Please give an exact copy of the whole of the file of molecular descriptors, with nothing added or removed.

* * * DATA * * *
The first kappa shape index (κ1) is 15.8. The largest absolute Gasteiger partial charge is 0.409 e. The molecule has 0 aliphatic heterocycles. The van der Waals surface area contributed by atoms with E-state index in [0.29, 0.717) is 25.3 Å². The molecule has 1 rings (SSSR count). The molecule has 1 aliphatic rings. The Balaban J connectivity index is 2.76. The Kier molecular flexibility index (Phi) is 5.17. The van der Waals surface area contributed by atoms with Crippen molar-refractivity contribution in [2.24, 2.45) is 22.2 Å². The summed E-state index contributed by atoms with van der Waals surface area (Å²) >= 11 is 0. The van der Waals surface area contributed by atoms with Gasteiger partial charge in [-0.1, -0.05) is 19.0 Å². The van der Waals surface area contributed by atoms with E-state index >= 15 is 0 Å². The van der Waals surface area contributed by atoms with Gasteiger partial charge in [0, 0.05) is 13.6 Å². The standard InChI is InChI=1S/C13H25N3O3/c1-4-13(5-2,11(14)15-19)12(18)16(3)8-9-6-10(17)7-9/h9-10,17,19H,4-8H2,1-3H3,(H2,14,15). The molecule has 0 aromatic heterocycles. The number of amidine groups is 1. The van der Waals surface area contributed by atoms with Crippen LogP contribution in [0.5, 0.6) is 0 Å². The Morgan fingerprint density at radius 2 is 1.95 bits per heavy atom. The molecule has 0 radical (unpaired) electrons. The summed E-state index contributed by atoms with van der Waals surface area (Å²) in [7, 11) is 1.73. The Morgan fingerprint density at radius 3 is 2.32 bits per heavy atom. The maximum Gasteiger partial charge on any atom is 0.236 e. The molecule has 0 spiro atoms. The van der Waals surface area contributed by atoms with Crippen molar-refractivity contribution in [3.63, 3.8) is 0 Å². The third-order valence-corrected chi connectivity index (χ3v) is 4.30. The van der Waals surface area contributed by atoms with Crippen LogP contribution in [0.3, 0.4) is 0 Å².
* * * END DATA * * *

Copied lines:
The first kappa shape index (κ1) is 15.8. The largest absolute Gasteiger partial charge is 0.409 e. The molecule has 0 aliphatic heterocycles. The van der Waals surface area contributed by atoms with E-state index in [0.29, 0.717) is 25.3 Å². The molecule has 1 rings (SSSR count). The molecule has 1 aliphatic rings. The Balaban J connectivity index is 2.76. The Kier molecular flexibility index (Phi) is 5.17. The van der Waals surface area contributed by atoms with Crippen molar-refractivity contribution in [2.24, 2.45) is 22.2 Å². The summed E-state index contributed by atoms with van der Waals surface area (Å²) >= 11 is 0. The van der Waals surface area contributed by atoms with Gasteiger partial charge in [-0.1, -0.05) is 19.0 Å². The van der Waals surface area contributed by atoms with E-state index >= 15 is 0 Å². The van der Waals surface area contributed by atoms with Gasteiger partial charge in [0, 0.05) is 13.6 Å². The standard InChI is InChI=1S/C13H25N3O3/c1-4-13(5-2,11(14)15-19)12(18)16(3)8-9-6-10(17)7-9/h9-10,17,19H,4-8H2,1-3H3,(H2,14,15). The molecule has 0 aromatic heterocycles. The number of amidine groups is 1. The van der Waals surface area contributed by atoms with Crippen LogP contribution in [0.5, 0.6) is 0 Å². The Morgan fingerprint density at radius 2 is 1.95 bits per heavy atom. The molecule has 0 radical (unpaired) electrons. The summed E-state index contributed by atoms with van der Waals surface area (Å²) in [7, 11) is 1.73. The Morgan fingerprint density at radius 3 is 2.32 bits per heavy atom. The maximum Gasteiger partial charge on any atom is 0.236 e. The molecule has 0 spiro atoms. The van der Waals surface area contributed by atoms with Crippen molar-refractivity contribution in [3.63, 3.8) is 0 Å². The third-order valence-corrected chi connectivity index (χ3v) is 4.30. The van der Waals surface area contributed by atoms with Crippen LogP contribution in [0.3, 0.4) is 0 Å².